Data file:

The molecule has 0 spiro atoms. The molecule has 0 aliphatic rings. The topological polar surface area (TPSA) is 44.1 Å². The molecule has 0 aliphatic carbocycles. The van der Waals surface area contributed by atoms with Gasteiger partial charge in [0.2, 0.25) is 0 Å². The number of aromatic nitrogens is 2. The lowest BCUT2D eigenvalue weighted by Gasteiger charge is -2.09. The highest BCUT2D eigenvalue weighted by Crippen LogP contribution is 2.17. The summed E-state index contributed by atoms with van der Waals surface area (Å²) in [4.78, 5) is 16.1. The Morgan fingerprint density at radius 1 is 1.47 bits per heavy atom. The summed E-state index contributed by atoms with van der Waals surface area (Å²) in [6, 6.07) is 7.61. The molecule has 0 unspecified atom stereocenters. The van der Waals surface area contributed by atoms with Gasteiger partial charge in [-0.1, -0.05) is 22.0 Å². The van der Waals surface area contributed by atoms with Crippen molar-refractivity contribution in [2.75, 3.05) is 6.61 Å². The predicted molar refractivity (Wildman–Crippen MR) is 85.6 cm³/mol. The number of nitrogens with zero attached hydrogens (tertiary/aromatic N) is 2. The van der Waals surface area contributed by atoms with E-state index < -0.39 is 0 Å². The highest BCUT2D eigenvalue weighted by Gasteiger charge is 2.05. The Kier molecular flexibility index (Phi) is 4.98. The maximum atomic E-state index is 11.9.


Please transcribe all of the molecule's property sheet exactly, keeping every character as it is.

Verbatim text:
The molecule has 0 spiro atoms. The molecule has 0 aliphatic rings. The topological polar surface area (TPSA) is 44.1 Å². The molecule has 0 aliphatic carbocycles. The van der Waals surface area contributed by atoms with Gasteiger partial charge in [0.2, 0.25) is 0 Å². The number of aromatic nitrogens is 2. The lowest BCUT2D eigenvalue weighted by Gasteiger charge is -2.09. The highest BCUT2D eigenvalue weighted by Crippen LogP contribution is 2.17. The summed E-state index contributed by atoms with van der Waals surface area (Å²) in [4.78, 5) is 16.1. The Morgan fingerprint density at radius 1 is 1.47 bits per heavy atom. The summed E-state index contributed by atoms with van der Waals surface area (Å²) in [6, 6.07) is 7.61. The molecule has 0 unspecified atom stereocenters. The van der Waals surface area contributed by atoms with Gasteiger partial charge in [-0.1, -0.05) is 22.0 Å². The van der Waals surface area contributed by atoms with Crippen molar-refractivity contribution in [2.75, 3.05) is 6.61 Å². The predicted molar refractivity (Wildman–Crippen MR) is 85.6 cm³/mol. The number of nitrogens with zero attached hydrogens (tertiary/aromatic N) is 2. The van der Waals surface area contributed by atoms with E-state index < -0.39 is 0 Å². The highest BCUT2D eigenvalue weighted by Gasteiger charge is 2.05. The Kier molecular flexibility index (Phi) is 4.98. The maximum atomic E-state index is 11.9.